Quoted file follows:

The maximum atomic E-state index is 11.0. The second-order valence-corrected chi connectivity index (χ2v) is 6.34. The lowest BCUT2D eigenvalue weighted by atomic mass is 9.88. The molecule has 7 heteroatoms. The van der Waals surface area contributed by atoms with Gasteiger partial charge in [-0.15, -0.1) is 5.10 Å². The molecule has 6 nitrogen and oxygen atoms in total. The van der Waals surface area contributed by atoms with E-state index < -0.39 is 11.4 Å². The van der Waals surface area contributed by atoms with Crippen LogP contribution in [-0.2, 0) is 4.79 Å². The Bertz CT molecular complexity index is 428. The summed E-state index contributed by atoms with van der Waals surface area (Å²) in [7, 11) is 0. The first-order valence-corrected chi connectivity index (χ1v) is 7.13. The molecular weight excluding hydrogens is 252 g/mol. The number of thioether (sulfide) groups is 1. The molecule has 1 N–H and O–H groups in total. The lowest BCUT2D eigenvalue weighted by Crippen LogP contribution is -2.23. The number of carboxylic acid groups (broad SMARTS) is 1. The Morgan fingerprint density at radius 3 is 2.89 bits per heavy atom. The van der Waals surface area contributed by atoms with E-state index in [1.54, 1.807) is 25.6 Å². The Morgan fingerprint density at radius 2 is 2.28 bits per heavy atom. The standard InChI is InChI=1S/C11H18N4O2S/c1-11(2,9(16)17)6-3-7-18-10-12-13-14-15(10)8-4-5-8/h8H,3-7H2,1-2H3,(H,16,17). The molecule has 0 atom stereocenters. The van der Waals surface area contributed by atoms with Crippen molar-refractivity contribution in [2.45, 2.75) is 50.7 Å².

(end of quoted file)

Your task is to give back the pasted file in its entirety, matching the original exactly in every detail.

The maximum atomic E-state index is 11.0. The second-order valence-corrected chi connectivity index (χ2v) is 6.34. The lowest BCUT2D eigenvalue weighted by atomic mass is 9.88. The molecule has 7 heteroatoms. The van der Waals surface area contributed by atoms with Gasteiger partial charge in [-0.15, -0.1) is 5.10 Å². The molecule has 6 nitrogen and oxygen atoms in total. The van der Waals surface area contributed by atoms with E-state index < -0.39 is 11.4 Å². The van der Waals surface area contributed by atoms with Crippen LogP contribution in [-0.2, 0) is 4.79 Å². The Bertz CT molecular complexity index is 428. The summed E-state index contributed by atoms with van der Waals surface area (Å²) in [7, 11) is 0. The first-order valence-corrected chi connectivity index (χ1v) is 7.13. The molecular weight excluding hydrogens is 252 g/mol. The number of thioether (sulfide) groups is 1. The molecule has 1 N–H and O–H groups in total. The lowest BCUT2D eigenvalue weighted by Crippen LogP contribution is -2.23. The number of carboxylic acid groups (broad SMARTS) is 1. The Morgan fingerprint density at radius 3 is 2.89 bits per heavy atom. The van der Waals surface area contributed by atoms with E-state index in [1.54, 1.807) is 25.6 Å². The Morgan fingerprint density at radius 2 is 2.28 bits per heavy atom. The standard InChI is InChI=1S/C11H18N4O2S/c1-11(2,9(16)17)6-3-7-18-10-12-13-14-15(10)8-4-5-8/h8H,3-7H2,1-2H3,(H,16,17). The molecule has 0 atom stereocenters. The van der Waals surface area contributed by atoms with Crippen molar-refractivity contribution in [2.45, 2.75) is 50.7 Å².